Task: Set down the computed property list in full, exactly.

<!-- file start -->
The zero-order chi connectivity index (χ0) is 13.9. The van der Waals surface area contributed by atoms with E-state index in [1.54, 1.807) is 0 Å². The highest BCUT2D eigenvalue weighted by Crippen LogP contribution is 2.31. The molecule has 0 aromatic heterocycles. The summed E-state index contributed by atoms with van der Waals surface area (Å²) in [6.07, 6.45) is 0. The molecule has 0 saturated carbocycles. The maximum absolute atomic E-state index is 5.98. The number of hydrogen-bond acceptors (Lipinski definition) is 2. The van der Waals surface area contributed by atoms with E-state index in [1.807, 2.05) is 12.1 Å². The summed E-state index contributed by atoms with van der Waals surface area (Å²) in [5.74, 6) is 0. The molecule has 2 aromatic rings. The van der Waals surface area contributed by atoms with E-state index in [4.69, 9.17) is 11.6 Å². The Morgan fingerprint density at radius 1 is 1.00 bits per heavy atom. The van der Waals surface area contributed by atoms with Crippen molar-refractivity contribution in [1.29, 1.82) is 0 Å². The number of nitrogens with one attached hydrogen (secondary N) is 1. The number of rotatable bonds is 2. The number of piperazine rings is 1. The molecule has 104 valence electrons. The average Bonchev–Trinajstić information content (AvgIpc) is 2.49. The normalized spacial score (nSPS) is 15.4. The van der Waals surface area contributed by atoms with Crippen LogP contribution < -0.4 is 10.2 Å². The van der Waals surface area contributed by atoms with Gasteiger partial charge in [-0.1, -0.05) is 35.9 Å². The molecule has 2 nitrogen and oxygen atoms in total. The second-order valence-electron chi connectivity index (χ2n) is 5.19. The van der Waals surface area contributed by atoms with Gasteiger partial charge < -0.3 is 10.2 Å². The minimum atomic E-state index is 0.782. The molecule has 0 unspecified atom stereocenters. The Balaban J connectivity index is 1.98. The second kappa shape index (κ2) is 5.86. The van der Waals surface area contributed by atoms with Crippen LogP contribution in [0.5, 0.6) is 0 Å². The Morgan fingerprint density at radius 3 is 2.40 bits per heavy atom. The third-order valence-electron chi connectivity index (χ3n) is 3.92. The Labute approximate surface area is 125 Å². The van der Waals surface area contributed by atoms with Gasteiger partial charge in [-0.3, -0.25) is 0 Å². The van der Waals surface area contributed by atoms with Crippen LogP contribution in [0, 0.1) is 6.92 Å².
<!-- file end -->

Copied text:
The zero-order chi connectivity index (χ0) is 13.9. The van der Waals surface area contributed by atoms with E-state index in [1.54, 1.807) is 0 Å². The highest BCUT2D eigenvalue weighted by Crippen LogP contribution is 2.31. The molecule has 0 aromatic heterocycles. The summed E-state index contributed by atoms with van der Waals surface area (Å²) in [6.07, 6.45) is 0. The molecule has 0 saturated carbocycles. The maximum absolute atomic E-state index is 5.98. The number of hydrogen-bond acceptors (Lipinski definition) is 2. The van der Waals surface area contributed by atoms with E-state index in [1.807, 2.05) is 12.1 Å². The summed E-state index contributed by atoms with van der Waals surface area (Å²) in [5.74, 6) is 0. The molecule has 2 aromatic rings. The van der Waals surface area contributed by atoms with E-state index in [4.69, 9.17) is 11.6 Å². The Morgan fingerprint density at radius 1 is 1.00 bits per heavy atom. The van der Waals surface area contributed by atoms with Crippen molar-refractivity contribution in [1.29, 1.82) is 0 Å². The number of nitrogens with one attached hydrogen (secondary N) is 1. The number of rotatable bonds is 2. The number of piperazine rings is 1. The molecule has 104 valence electrons. The average Bonchev–Trinajstić information content (AvgIpc) is 2.49. The normalized spacial score (nSPS) is 15.4. The van der Waals surface area contributed by atoms with Crippen LogP contribution < -0.4 is 10.2 Å². The van der Waals surface area contributed by atoms with Gasteiger partial charge in [-0.1, -0.05) is 35.9 Å². The molecule has 2 nitrogen and oxygen atoms in total. The second-order valence-electron chi connectivity index (χ2n) is 5.19. The van der Waals surface area contributed by atoms with Gasteiger partial charge < -0.3 is 10.2 Å². The minimum atomic E-state index is 0.782. The molecule has 0 unspecified atom stereocenters. The Balaban J connectivity index is 1.98. The second kappa shape index (κ2) is 5.86. The van der Waals surface area contributed by atoms with Crippen LogP contribution in [0.5, 0.6) is 0 Å². The Morgan fingerprint density at radius 3 is 2.40 bits per heavy atom. The third-order valence-electron chi connectivity index (χ3n) is 3.92. The Labute approximate surface area is 125 Å². The van der Waals surface area contributed by atoms with Gasteiger partial charge in [-0.3, -0.25) is 0 Å². The van der Waals surface area contributed by atoms with Crippen LogP contribution in [0, 0.1) is 6.92 Å².